Immunomodulation of human monocytes following exposure to Lutzomyia intermedia saliva
© Menezes et al; licensee BioMed Central Ltd. 2008
Received: 17 October 2007
Accepted: 10 April 2008
Published: 10 April 2008
Sand fly saliva contains potent and complex pharmacologic molecules that are able to modulate the host's hemostatic, inflammatory, and immune systems. In this study, we evaluated the effects of salivary gland sonicate (SGS) of Lutzomyia intermedia, the natural vector of Leishmania braziliensis, on monocytes obtained from the peripheral blood mononuclear cells (PBMC) of healthy volunteers. We investigated the effects of sand fly saliva on cytokine production and surface molecule expression of LPS-stimulated human monocytes uninfected or infected with L. braziliensis.
Pre-treatment of non-infected human monocytes with L. intermedia SGS followed by LPS-stimulation led to a significant decrease in IL-10 production accompanied by a significant increase in CD86, CD80, and HLA-DR expression. Pre-treatment with SGS followed by LPS stimulation and L. braziliensis infection led to a significant increase in TNF-α, IL-6, and IL-8 production without significant alterations in co-stimulatory molecule expression. However, pre-treatment with L. intermedia SGS did not result in significant changes in the infection rate of human monocytes.
Our data indicate that L. intermedia saliva is able to modulate monocyte response, and, although this modulation is dissociated from enhanced infection with L. braziliensis, it may be associated with successful parasitism.
Leishmaniasis is a protozoan parasitic infection transmitted by sand flies. Different species of Leishmania are associated with distinct clinical forms of disease. Cutaneous leishmaniasis (CL) caused by Leishmania major is usually benign; infection of human hosts leads to the development of a localized cutaneous lesion that eventually heals, leading to the generation of life long-immunity. In contrast, CL caused by L. braziliensis is distinguished from other leishmaniasis by its chronicity, latency, and tendency to metastasize in the human host . In this disease, a single ulcer with elevated borders and a necrotic centre is frequently observed, and a chronic inflammatory response develops despite the paucity of parasites. In 1–5% of patients, muco-cutaneous leishmaniasis may occur due to the intrinsic ability of L. braziliensis to persist within lesion scars after spontaneous or chemotherapy-mediated healing and its ability to metastasize to the nasal mucosa [2–4].
Leishmania parasites are transmitted to the vertebrate host when the sand fly probes for a blood meal. During blood feeding, sand fly saliva, which contains a great variety of hemostatic, inflammatory, and immunomodulatory molecules (rev. in ), is injected into the host's skin. Sand fly saliva is also known to facilitate parasite survival [6–9]. The enhancing effects of sand fly saliva on disease development are associated with its ability to inhibit several functions of antigen presenting cells (APCs) such as antigen presentation and nitric oxide (NO) production [10–12]. We have recently shown, using an experimental model of infection, that pre-exposure to Lutzomyia intermedia saliva is able to enhance infection with Leishmania braziliensis . Importantly, individuals with active cutaneous leishmaniasis also showed higher humoral immune responses to L. intermedia saliva compared to control subjects, suggesting an association between positive anti-saliva immune response and the development of disease. Therefore, we were interested in determining the effects of L. intermedia saliva in a more restricted experimental system, employing LPS-stimulated human monocytes alone or infected with Leishmania braziliensis. This approach has already been undertaken with P. papatasi  and with L. longipalpis , with which it was shown that saliva impairs cytokine production and co-stimulatory molecule expression on human monocytes and dendritic cells. Monocytes and dendritic cells are present in the hemorrhagic pool created by sand fly feeding and are, therefore, exposed to sand fly saliva. Because of this, we have examined the effects of saliva from L. intermedia, the main vector of L. braziliensis in Brazil, on human monocytes stimulated with LPS and uninfected or infected with L. brazilienis. Understanding how salivary products interfere with LPS-induced co-stimulatory molecule expression, cytokine production, and parasite infection may help clarify the complex vector-parasite-human host interplay.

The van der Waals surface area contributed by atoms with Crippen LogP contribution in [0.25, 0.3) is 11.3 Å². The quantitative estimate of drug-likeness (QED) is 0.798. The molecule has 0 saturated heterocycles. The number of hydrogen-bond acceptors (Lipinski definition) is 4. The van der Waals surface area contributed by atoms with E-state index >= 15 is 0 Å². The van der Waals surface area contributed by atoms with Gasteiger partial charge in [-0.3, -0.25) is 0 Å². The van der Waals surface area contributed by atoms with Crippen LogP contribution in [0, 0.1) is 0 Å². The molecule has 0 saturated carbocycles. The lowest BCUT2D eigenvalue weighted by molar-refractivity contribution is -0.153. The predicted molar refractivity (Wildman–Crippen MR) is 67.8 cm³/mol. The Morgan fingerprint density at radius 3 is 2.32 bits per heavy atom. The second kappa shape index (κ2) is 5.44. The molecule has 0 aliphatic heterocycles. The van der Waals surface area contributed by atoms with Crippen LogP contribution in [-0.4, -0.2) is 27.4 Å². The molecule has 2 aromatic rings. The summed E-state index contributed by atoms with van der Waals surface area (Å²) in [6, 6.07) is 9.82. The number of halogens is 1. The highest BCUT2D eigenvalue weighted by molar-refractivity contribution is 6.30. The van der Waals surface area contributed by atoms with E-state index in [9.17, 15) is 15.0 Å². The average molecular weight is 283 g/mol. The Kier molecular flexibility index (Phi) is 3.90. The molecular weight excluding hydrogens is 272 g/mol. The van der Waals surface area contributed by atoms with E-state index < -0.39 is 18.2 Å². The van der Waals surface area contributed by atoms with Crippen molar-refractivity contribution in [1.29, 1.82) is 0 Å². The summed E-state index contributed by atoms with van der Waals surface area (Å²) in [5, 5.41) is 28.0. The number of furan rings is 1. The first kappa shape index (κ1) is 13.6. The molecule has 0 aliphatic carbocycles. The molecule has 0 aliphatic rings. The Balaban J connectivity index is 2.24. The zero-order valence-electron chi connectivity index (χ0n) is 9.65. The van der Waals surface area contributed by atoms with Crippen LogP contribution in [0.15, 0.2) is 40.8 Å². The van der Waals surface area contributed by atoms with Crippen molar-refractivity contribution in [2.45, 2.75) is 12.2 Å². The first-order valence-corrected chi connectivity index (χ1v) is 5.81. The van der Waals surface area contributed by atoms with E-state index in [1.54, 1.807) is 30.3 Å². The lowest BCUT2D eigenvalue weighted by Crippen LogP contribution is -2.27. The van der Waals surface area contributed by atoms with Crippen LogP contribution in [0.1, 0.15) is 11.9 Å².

Results and Discussion
Norsworthy et al.  also failed to detect significant changes in the infection rate of L. amazonensis in murine macrophages that were pre-treated with L. longipalpis saliva, despite the significantly higher IL-10 mRNA levels observed. However, addition of Maxadilan, the potent vasodilatory peptide present in L. longipalpis saliva, alone was able to up-regulate IL-10, IL-6 and TGF-β and to increase the L. major parasite load . We are currently investigating L. intermedia and L. longipalpis saliva in terms of differences or similarities in immunomodulatory compounds and preliminary results indicate that Maxadilan is not abundant in L. intermedia saliva (de Oliveira et al., manuscript in preparation). SDS-PAGE profiles of salivary proteins from both sand fly species showed bands migrating at similar molecular weights, although L. intermedia immune sera does react with any protein present in L. longipalpis SGS with the exception of the ~45 kDa protein , indicating differences in the immunogenicity of salivary molecules.